The appellant filed suit for personal injuries and property damage in the Superior Court of Baltimore City, alleging that the appellees, who were named as defendants, were negligent "in failing to comply with the law requiring vehicles parked on a perceptible grade to have the hand brake on, to have the front wheels turned to the curb * * * to stop the engine, and lock the ignition and remove the key; * * *." Appellant further charged that the appellees were negligent in allowing Dwyne Jackson, their minor nephew, of whom they had custody and control, "to play in the automobile, thereby causing said automobile to drift towards the plaintiff and cause the collision, * * *."
Appellees filed a motion for summary judgment. In his affidavit in support of his answer to the appellees' motion for summary judgment, appellant made oath as follows:
"That suit has been filed by the Plaintiff herein, alleging that on March 7, 1964, he was struck by a vehicle which had been parked by the Co-Defendant. Billie Jackson, and which was owned by the Co-Defendant, William Jackson, after the vehicle was caused to start by Dwyne Jackson, the child of the Defendants George Jackson and Frances Jackson.
* * *
"The Affiant, Isaiah Johnson, avers he is competent to be a witness, and has personal knowledge of the facts herein stated."
The appellant also in answer to the "Defendants' Interrogatory No. 2," which requested the names of all eyewitnesses to the accident known to the appellant, listed the names and addresses of six individuals, all living in Baltimore, Maryland.
At the trial of the case the appellant, apparently relying on the doctrine of res ipsa loquitur, produced no witnesses other than himself. He presented no proof as to the manner in which the appellees' car was parked and made no mention of the presence of any third party at, in, or near the appellees' Buick. Appellant confined his evidence to testimony establishing the fact that he was struck by the drifting car of the appellees, sustained extensive personal injuries and property damage to his vehicle, and that he himself did not in any way contribute to the happening of the accident.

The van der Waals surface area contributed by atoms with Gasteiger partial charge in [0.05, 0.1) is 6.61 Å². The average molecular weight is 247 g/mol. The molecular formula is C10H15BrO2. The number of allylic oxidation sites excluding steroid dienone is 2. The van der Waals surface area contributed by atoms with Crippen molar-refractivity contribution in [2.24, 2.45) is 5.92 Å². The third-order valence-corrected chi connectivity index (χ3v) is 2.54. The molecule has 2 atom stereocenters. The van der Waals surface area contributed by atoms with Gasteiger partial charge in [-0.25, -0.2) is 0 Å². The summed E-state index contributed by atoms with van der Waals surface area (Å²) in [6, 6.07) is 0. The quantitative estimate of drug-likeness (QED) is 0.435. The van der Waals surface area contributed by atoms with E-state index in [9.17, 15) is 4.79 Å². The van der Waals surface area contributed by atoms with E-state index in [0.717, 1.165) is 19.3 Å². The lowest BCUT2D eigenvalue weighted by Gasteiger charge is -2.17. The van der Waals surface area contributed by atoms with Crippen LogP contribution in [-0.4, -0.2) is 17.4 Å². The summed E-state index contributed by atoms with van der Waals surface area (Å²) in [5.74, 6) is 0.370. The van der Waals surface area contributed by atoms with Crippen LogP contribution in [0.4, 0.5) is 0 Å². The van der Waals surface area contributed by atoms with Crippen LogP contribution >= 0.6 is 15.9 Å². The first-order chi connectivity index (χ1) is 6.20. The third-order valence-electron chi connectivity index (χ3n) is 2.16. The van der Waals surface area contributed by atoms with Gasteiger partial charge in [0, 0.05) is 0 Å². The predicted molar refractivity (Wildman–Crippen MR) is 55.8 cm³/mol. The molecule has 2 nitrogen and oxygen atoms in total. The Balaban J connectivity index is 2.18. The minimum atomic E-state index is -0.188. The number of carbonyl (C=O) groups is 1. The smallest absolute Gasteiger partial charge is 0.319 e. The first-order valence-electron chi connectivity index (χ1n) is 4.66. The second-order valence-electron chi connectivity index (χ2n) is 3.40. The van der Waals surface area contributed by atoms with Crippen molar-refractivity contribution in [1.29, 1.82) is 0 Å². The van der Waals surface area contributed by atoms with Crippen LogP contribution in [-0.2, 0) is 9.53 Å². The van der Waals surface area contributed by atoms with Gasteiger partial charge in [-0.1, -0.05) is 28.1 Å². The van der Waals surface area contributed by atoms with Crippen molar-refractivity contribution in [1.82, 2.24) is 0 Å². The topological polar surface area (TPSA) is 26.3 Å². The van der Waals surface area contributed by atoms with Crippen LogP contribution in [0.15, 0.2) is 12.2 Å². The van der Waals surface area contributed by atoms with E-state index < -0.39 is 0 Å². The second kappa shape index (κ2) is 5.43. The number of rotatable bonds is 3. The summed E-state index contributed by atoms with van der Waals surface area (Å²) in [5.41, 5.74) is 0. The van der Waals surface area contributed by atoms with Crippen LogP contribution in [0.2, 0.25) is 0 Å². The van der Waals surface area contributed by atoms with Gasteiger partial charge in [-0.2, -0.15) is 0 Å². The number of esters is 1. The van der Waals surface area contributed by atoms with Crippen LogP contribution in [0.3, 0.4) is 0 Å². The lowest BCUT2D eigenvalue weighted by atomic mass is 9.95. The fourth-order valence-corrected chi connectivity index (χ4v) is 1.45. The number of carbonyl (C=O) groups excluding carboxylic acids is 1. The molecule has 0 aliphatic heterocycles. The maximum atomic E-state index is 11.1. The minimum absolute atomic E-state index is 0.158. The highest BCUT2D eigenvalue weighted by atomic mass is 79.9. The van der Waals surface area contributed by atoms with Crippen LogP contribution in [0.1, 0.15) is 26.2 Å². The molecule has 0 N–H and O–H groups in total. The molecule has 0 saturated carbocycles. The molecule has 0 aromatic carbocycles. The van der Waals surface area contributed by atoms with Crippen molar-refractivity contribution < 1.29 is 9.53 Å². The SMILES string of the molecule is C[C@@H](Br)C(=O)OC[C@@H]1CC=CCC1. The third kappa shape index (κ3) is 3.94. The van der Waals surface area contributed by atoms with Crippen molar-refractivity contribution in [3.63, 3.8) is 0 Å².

However, he did relate in his testimony that, "* * * and just before I heard someone holler, `Daddy', just as I was hit, I should say." This testimony is particularly significant in that it is indicative that within the knowledge of the appellant, someone other than the appellant, was present at or near the scene of the accident at the time that it occurred.
At the conclusion of the appellant's case appellees moved for a directed verdict which was granted. This appeal followed.
The question, before this Court on appeal, is whether or not the evidence introduced by the appellant presented a case for the application of the doctrine of res ipsa loquitur.
In the lower court Judge Grady gave the following reason in support of his action granting the appellees' motion for a directed verdict:
"it seems to me that it is more probable, from the very nature of the circumstances surrounding the incident, that something occurred after the car was parked for five or ten minutes to start its motion, rather than that a car which had been motionless for five or ten minutes would start by itself. * * *. As I say, an automobile, unlike a pile of bricks or a pile of blocks, is subject to motion, and it seems to me that it is more probable that a car which has been at rest for a substantial interval of time was put in motion by the action of some force other than the weight of the car itself. Consequently, I don't think the jury can be permitted, in the absence of any specific act of negligence on the part of the owner, to pass on the question of whether this car was put in motion by some act of omission on the part of the driver who parked it.
* * * "I feel that in this case the Plaintiff has failed to show the kind of control over the vehicle, from the time it was parked to the time of the impact, which the doctrine of res ipsa loquitur requires. Consequently, a verdict will be directed in favor of the Defendants."